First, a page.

4 findings suggesting gender inequalities extend into breast imaging

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Breast imaging radiology is largely dominated by women, but despite the fact, a stark gender disparity in the academic field remains, according to an American Journal of Roentgenology study.

A team of American and Canadian researchers published the retrospective study online Jan. 9, which examined faculty member data from diagnostic radiology departments in 170 U.S. programs, and 13 in Canada.

The group, co-led by Kiran Khurshid with the Department of Radiology at the University of British Columbia, Vancouver General Hospital and Samad Shah with the Department of Radiology at the University of Michigan Health System, Ann Arbor, looked at the number of documents authored, number of citations and h-index for the study. The h-index, which authors describe as the most useful metric, is an author-level metric containing the productivity and citation impact of the publication or author.

Below are some findings from the study:

1. Women make up a mere 25 percent of the U.S. radiology workforce.

2. Women are less likely to be full professors.

Most assistant (75.7 percent) and associate (63.5 percent) professors were women, and there were fewer female professors (47.8 percent) compared to male professors in the breast imaging field.

There were more women (59.7 percent) than men (40.3 percent) in leadership positions within the breast imaging specialty.

“In addition, gender disparity was nonexistent across leadership positions. This finding is concordant with findings from a 2014 American College of Radiology workforce survey that showed that women are in the minority among practice leaders. Our results support the notion that women do not advance in academic radiology at the same pace as men do,” Kurdish and colleagues wrote.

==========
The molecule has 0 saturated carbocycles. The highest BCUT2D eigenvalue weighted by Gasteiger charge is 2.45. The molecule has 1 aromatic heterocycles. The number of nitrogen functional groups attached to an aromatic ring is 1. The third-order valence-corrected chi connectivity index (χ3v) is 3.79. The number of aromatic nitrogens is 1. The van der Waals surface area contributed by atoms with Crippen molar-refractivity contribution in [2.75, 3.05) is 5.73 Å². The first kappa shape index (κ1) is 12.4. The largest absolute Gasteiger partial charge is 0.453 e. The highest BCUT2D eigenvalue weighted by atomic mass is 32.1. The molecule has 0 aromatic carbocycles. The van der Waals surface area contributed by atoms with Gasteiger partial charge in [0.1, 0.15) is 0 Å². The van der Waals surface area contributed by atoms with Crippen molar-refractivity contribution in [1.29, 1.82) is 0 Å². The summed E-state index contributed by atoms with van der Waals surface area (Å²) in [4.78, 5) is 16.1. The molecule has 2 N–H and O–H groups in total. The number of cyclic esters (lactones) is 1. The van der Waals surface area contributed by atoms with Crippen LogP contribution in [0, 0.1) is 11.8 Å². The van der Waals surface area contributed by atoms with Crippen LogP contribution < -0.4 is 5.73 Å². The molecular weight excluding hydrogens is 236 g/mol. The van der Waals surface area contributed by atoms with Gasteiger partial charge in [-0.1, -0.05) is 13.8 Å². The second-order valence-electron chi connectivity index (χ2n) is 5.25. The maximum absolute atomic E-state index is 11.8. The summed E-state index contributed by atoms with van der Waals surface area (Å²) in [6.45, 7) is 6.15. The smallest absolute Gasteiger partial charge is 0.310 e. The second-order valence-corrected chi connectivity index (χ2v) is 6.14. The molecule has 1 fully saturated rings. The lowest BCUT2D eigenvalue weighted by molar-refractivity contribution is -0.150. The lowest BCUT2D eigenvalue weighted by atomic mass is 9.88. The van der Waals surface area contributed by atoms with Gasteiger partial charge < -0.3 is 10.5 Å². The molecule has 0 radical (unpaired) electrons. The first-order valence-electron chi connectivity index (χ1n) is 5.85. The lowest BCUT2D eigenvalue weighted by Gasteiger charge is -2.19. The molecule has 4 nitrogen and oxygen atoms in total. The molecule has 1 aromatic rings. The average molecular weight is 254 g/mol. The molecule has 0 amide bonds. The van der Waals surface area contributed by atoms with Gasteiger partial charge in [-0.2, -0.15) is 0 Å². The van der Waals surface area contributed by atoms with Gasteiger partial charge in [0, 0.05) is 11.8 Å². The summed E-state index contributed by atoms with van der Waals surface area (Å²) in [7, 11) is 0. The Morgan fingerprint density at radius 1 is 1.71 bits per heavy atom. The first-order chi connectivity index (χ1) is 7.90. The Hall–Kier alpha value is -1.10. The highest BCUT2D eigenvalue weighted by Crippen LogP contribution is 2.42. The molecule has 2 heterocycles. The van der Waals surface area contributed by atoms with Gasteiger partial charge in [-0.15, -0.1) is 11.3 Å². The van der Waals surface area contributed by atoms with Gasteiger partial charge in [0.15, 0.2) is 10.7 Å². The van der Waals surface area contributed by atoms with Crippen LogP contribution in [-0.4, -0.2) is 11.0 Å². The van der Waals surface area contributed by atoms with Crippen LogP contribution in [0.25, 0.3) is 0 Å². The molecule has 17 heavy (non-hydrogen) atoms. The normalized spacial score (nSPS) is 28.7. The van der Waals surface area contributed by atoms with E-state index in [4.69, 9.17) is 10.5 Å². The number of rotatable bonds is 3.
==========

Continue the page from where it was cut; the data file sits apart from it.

“Despite being underrepresented in breast imaging, more men than women were full professors, a finding that supports the notion that a level playing field remains a dream and potentially contributes to the lower academic achievement of women.”

3. Women-produced publications have risen, but inequality remains.

The number of publications produced by female radiologists has seen an uptick over time, but a “significant” gender disparity exists in scholarly production.

“Our findings further support the notion of persistent gender disparity in academic productivity, with female faculty having lower h-indexes than their male colleagues across academic ranks,” Kurdish et al. wrote.

4. A pay gap remains.

A study of 1,814 faculty at 24 medical schools revealed that female physician faculty face a significant salary inequity that gets larger with seniority.

“Our findings point to a need for further research into the factors that account for a significantly lower scholarly activity among women, even in a subspecialty such as breast imaging, which has a larger proportion of women,” according to Kurdish and colleagues.